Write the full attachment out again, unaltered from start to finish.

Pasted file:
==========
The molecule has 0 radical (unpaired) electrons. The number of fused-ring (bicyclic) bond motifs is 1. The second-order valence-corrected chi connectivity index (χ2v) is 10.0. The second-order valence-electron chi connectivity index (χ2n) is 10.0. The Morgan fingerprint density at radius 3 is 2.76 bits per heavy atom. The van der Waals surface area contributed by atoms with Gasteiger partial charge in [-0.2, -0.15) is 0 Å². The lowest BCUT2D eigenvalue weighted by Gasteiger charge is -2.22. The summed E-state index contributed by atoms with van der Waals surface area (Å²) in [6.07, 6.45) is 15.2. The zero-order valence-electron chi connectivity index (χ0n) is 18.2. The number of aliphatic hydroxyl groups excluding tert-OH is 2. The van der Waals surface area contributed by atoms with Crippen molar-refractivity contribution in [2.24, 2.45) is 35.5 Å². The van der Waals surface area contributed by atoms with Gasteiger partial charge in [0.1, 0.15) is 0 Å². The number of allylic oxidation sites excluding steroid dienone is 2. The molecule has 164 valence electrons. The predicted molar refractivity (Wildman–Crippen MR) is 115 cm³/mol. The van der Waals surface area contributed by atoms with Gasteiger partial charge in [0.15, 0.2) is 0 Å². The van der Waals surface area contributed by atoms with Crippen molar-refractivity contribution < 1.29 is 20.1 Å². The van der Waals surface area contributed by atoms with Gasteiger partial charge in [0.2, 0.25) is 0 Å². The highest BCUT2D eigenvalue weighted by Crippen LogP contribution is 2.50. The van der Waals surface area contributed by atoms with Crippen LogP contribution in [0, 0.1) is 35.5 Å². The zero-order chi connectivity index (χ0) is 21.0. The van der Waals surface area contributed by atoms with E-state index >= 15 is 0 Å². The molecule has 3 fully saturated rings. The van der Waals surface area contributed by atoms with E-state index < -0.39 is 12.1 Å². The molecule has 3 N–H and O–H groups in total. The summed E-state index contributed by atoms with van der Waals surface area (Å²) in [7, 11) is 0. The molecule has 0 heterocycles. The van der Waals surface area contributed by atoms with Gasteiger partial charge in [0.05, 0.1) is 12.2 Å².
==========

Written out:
The molecule has 0 radical (unpaired) electrons. The number of fused-ring (bicyclic) bond motifs is 1. The second-order valence-corrected chi connectivity index (χ2v) is 10.0. The second-order valence-electron chi connectivity index (χ2n) is 10.0. The Morgan fingerprint density at radius 3 is 2.76 bits per heavy atom. The van der Waals surface area contributed by atoms with Gasteiger partial charge in [-0.2, -0.15) is 0 Å². The lowest BCUT2D eigenvalue weighted by Gasteiger charge is -2.22. The summed E-state index contributed by atoms with van der Waals surface area (Å²) in [6.07, 6.45) is 15.2. The zero-order valence-electron chi connectivity index (χ0n) is 18.2. The number of aliphatic hydroxyl groups excluding tert-OH is 2. The van der Waals surface area contributed by atoms with Crippen molar-refractivity contribution in [2.24, 2.45) is 35.5 Å². The van der Waals surface area contributed by atoms with Gasteiger partial charge in [0.1, 0.15) is 0 Å². The number of allylic oxidation sites excluding steroid dienone is 2. The molecule has 164 valence electrons. The predicted molar refractivity (Wildman–Crippen MR) is 115 cm³/mol. The van der Waals surface area contributed by atoms with Gasteiger partial charge in [0.15, 0.2) is 0 Å². The van der Waals surface area contributed by atoms with Crippen molar-refractivity contribution < 1.29 is 20.1 Å². The van der Waals surface area contributed by atoms with Gasteiger partial charge in [0.2, 0.25) is 0 Å². The highest BCUT2D eigenvalue weighted by Crippen LogP contribution is 2.50. The van der Waals surface area contributed by atoms with Crippen LogP contribution in [0, 0.1) is 35.5 Å². The zero-order chi connectivity index (χ0) is 21.0. The van der Waals surface area contributed by atoms with E-state index >= 15 is 0 Å². The molecule has 3 fully saturated rings. The van der Waals surface area contributed by atoms with E-state index < -0.39 is 12.1 Å². The molecule has 3 N–H and O–H groups in total. The summed E-state index contributed by atoms with van der Waals surface area (Å²) in [7, 11) is 0. The molecule has 0 heterocycles. The van der Waals surface area contributed by atoms with Gasteiger partial charge in [0.05, 0.1) is 12.2 Å².